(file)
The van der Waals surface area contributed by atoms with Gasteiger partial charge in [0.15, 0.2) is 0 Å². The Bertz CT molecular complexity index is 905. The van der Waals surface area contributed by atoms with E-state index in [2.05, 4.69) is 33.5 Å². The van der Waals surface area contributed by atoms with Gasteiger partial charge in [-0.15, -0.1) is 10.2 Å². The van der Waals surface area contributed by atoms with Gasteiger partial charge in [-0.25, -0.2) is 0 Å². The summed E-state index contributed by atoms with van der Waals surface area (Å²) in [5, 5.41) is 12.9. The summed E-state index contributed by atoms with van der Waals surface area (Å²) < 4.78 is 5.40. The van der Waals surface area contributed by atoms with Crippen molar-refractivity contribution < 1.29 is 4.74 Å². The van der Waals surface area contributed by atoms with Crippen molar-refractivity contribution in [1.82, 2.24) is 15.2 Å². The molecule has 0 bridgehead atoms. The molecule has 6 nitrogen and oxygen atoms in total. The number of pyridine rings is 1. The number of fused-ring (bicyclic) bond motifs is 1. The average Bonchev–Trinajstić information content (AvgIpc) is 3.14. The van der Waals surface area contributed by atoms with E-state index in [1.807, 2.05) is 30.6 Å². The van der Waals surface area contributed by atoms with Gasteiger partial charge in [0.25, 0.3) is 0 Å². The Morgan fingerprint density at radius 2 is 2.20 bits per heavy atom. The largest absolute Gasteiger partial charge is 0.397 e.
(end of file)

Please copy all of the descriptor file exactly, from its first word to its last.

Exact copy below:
The van der Waals surface area contributed by atoms with Gasteiger partial charge in [0.15, 0.2) is 0 Å². The Bertz CT molecular complexity index is 905. The van der Waals surface area contributed by atoms with E-state index in [2.05, 4.69) is 33.5 Å². The van der Waals surface area contributed by atoms with Gasteiger partial charge in [-0.15, -0.1) is 10.2 Å². The van der Waals surface area contributed by atoms with Gasteiger partial charge in [-0.25, -0.2) is 0 Å². The summed E-state index contributed by atoms with van der Waals surface area (Å²) in [5, 5.41) is 12.9. The summed E-state index contributed by atoms with van der Waals surface area (Å²) < 4.78 is 5.40. The van der Waals surface area contributed by atoms with Crippen molar-refractivity contribution < 1.29 is 4.74 Å². The van der Waals surface area contributed by atoms with Crippen molar-refractivity contribution in [1.82, 2.24) is 15.2 Å². The molecule has 0 bridgehead atoms. The molecule has 6 nitrogen and oxygen atoms in total. The number of pyridine rings is 1. The number of fused-ring (bicyclic) bond motifs is 1. The average Bonchev–Trinajstić information content (AvgIpc) is 3.14. The van der Waals surface area contributed by atoms with E-state index in [1.807, 2.05) is 30.6 Å². The van der Waals surface area contributed by atoms with Gasteiger partial charge in [0.25, 0.3) is 0 Å². The Morgan fingerprint density at radius 2 is 2.20 bits per heavy atom. The largest absolute Gasteiger partial charge is 0.397 e.